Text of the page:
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Wherever they are found, the German-Swiss make excellent farmers, and while the immigration from Switzerland has been insignificant in numbers, several new Swiss colonies composed of emigrants from the older settlements have been established in northern Wisconsin, Minnesota, Iowa, and the Dakotas, and are working a favorable influence on agriculture at several points.
In some respects the Russians, most of whom are Russian Hebrews, are treated under the discussion of the Hebrew agricultural colonies. But there are increasing numbers of Russian peasants from certain Russian provinces who are engaging in agricultural pursuits chiefly in the Central West between the Great Lakes and the Rocky Mountains and in western Canada. The census figures are not very satisfactory and mean only that those enumerated gave Russia as their birthplace or the birthplace of their parents, without regard to race. These are, however, the only available statistics."
The Russians are mostly grain farmers. They purchased cheap land, settling in rather compact rural groups, and in general have been fairly successful and prosperous. No purely Russian colonies other than those of Russian Jews were investigated, but a number of farmers of Russian nativity were met with, usually intermingled with Poles and other Slavs.
OTHER RACE GROUPS.
All the other important races in rural settlements except the French and Austrians are dealt with in general or in detail elsewhere in this report and need not be summarized here. According to the census of 1900, of the 106,583 male breadwinners of French parentage, 24.6 per cent were in agricultural pursuits. The foreign-born reported 11,355, or 22.1 per cent, in agriculture, 7,415 being farmers and 2,356 farm laborers. The second generation had 14,845, or 26.9 per cent, in agriculture, 9,047 of whom were farmers and 5,145 farm laborers. Of the 167,620 Austrians in gainful occupations, 9.6 per cent were in agriculture, the foreign-born reporting 12,314, or 8 per cent, and the native-born 3,812, or 26.1 per cent. The foreign-born had 8,016 farmers and 3,487 farm laborers, the native-born 1,071 farmers and 2,667 farm laborers. In the present study the Austrians in part are treated under the head of Poles.
a For detailed information see Reports of the Immigration Commission on Occupations, vol. 28 (S. Doc. No. 282, 61st Cong., 2d sess.).
b As is the case with other races of recent immigration, the number of Americanborn Austríans of breadwinning age is comparatively small.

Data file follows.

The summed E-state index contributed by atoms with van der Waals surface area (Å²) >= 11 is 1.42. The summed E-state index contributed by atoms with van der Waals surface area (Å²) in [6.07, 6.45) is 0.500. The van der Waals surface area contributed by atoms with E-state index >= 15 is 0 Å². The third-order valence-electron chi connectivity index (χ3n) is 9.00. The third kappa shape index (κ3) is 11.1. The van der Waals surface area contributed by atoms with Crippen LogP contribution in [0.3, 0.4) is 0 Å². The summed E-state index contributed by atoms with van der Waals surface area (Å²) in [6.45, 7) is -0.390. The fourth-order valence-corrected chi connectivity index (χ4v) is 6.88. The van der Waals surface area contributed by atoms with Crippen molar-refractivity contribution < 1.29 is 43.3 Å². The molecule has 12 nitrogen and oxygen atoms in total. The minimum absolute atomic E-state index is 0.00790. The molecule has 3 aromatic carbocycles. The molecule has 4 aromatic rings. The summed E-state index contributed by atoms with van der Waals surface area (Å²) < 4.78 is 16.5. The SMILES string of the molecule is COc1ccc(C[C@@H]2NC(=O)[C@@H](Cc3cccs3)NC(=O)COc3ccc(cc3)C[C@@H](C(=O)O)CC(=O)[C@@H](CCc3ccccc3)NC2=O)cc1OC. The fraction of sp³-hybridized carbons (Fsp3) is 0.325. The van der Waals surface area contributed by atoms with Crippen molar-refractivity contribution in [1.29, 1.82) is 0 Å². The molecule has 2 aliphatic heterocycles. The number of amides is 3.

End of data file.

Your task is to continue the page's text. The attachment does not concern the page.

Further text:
SCOPE AND METHOD OF INVESTIGATION.
The Immigration Commission's investigation of recent immigrants in agriculture was planned to comprehend a study of all the important agricultural groups of certain selected races east of the Mississippi River and a general survey of Texas, Arkansas, and southern Missouri.
Racially, the study includes only those races which come from southern or eastern Europe, and the Japanese. Specifically, North and South Italians, Hebrews, Poles, Slovaks, Bohemians and other Slavs, Portuguese, Japanese, and a few colonies of German-Swiss and Belgians were investigated. With a few exceptions, every important immigrant rural settlement in the States east of the Mississippi River was visited or taken into consideration.
The study is for several reasons confined to the races mentioned. First, most of these immigrants have been on the land a comparatively short time. Second, they belong to the class of immigrants whose success in agriculture in the United States is not fully assured or recognized. Third, so far as their previous occupations in the United States are concerned, they are of the nonagricultural races, although in Europe they belonged to the peasantry. The agricultural fitness of the north European immigrants who migrated early to the West is so well known, and their capacity for Americanization and assimilation has been so fully proved, that an investigation of such rural settlements would resolve itself into a study of farming conditions and American rural life rather than an inquiry into immigration. Finally, the agricultural immigrant of the future in all probability will be recruited from the above-mentioned and kindred races from southern and eastern Europe.